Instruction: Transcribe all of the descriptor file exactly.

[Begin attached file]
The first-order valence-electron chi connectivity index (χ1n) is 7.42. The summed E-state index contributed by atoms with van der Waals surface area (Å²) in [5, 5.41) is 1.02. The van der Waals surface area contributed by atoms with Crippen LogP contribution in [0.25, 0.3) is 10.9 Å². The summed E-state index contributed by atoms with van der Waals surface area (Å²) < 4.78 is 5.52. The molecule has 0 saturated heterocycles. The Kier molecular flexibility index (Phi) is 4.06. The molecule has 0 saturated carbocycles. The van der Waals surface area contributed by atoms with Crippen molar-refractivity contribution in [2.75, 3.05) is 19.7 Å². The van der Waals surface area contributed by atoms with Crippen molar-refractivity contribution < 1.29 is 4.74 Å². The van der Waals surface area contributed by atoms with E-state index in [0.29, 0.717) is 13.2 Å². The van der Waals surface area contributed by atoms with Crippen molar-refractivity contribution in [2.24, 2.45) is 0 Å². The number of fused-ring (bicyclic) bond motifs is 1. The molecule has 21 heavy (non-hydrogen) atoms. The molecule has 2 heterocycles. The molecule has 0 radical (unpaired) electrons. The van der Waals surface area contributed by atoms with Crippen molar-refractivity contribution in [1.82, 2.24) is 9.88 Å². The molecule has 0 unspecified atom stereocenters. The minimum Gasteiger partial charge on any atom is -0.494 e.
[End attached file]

The first-order valence-electron chi connectivity index (χ1n) is 7.42. The summed E-state index contributed by atoms with van der Waals surface area (Å²) in [5, 5.41) is 1.02. The van der Waals surface area contributed by atoms with Crippen LogP contribution in [0.25, 0.3) is 10.9 Å². The summed E-state index contributed by atoms with van der Waals surface area (Å²) < 4.78 is 5.52. The molecule has 0 saturated heterocycles. The Kier molecular flexibility index (Phi) is 4.06. The molecule has 0 saturated carbocycles. The van der Waals surface area contributed by atoms with Crippen molar-refractivity contribution in [2.75, 3.05) is 19.7 Å². The van der Waals surface area contributed by atoms with Crippen molar-refractivity contribution < 1.29 is 4.74 Å². The van der Waals surface area contributed by atoms with E-state index in [0.29, 0.717) is 13.2 Å². The van der Waals surface area contributed by atoms with Crippen molar-refractivity contribution in [2.24, 2.45) is 0 Å². The number of fused-ring (bicyclic) bond motifs is 1. The molecule has 21 heavy (non-hydrogen) atoms. The molecule has 2 heterocycles. The molecule has 0 radical (unpaired) electrons. The van der Waals surface area contributed by atoms with Crippen molar-refractivity contribution in [1.82, 2.24) is 9.88 Å². The molecule has 0 unspecified atom stereocenters. The minimum Gasteiger partial charge on any atom is -0.494 e.